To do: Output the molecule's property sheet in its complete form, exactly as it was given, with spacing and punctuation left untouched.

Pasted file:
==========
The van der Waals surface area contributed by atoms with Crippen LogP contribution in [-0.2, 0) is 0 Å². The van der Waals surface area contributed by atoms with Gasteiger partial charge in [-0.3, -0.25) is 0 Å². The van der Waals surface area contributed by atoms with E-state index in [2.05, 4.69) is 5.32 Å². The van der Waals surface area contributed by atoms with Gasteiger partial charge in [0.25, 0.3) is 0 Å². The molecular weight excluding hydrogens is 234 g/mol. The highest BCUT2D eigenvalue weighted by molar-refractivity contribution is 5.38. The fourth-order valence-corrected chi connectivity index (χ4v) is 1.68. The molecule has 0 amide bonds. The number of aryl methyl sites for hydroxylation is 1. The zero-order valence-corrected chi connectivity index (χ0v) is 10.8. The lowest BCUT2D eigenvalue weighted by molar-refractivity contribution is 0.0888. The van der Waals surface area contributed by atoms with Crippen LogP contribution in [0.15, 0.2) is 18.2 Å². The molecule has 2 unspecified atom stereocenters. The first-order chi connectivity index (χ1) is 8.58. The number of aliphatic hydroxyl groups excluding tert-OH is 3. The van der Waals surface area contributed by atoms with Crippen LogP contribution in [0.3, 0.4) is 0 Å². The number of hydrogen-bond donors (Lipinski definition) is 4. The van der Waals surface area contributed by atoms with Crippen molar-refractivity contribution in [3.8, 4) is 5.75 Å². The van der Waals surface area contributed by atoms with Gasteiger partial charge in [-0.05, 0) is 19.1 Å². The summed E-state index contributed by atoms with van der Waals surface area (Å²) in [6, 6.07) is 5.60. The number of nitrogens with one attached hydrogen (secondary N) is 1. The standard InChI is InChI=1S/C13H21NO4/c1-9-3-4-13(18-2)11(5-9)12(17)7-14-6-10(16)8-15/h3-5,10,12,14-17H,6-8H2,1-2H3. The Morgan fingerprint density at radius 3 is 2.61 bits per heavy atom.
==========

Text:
The van der Waals surface area contributed by atoms with Crippen LogP contribution in [-0.2, 0) is 0 Å². The van der Waals surface area contributed by atoms with Gasteiger partial charge in [-0.3, -0.25) is 0 Å². The van der Waals surface area contributed by atoms with E-state index in [2.05, 4.69) is 5.32 Å². The van der Waals surface area contributed by atoms with Gasteiger partial charge in [0.25, 0.3) is 0 Å². The molecular weight excluding hydrogens is 234 g/mol. The highest BCUT2D eigenvalue weighted by molar-refractivity contribution is 5.38. The fourth-order valence-corrected chi connectivity index (χ4v) is 1.68. The molecule has 0 amide bonds. The number of aryl methyl sites for hydroxylation is 1. The zero-order valence-corrected chi connectivity index (χ0v) is 10.8. The lowest BCUT2D eigenvalue weighted by molar-refractivity contribution is 0.0888. The van der Waals surface area contributed by atoms with Crippen LogP contribution in [0.15, 0.2) is 18.2 Å². The molecule has 2 unspecified atom stereocenters. The first-order chi connectivity index (χ1) is 8.58. The number of aliphatic hydroxyl groups excluding tert-OH is 3. The van der Waals surface area contributed by atoms with Crippen LogP contribution in [0.3, 0.4) is 0 Å². The number of hydrogen-bond donors (Lipinski definition) is 4. The van der Waals surface area contributed by atoms with Crippen molar-refractivity contribution in [3.8, 4) is 5.75 Å². The van der Waals surface area contributed by atoms with Gasteiger partial charge in [-0.05, 0) is 19.1 Å². The summed E-state index contributed by atoms with van der Waals surface area (Å²) in [6, 6.07) is 5.60. The number of nitrogens with one attached hydrogen (secondary N) is 1. The standard InChI is InChI=1S/C13H21NO4/c1-9-3-4-13(18-2)11(5-9)12(17)7-14-6-10(16)8-15/h3-5,10,12,14-17H,6-8H2,1-2H3. The Morgan fingerprint density at radius 3 is 2.61 bits per heavy atom.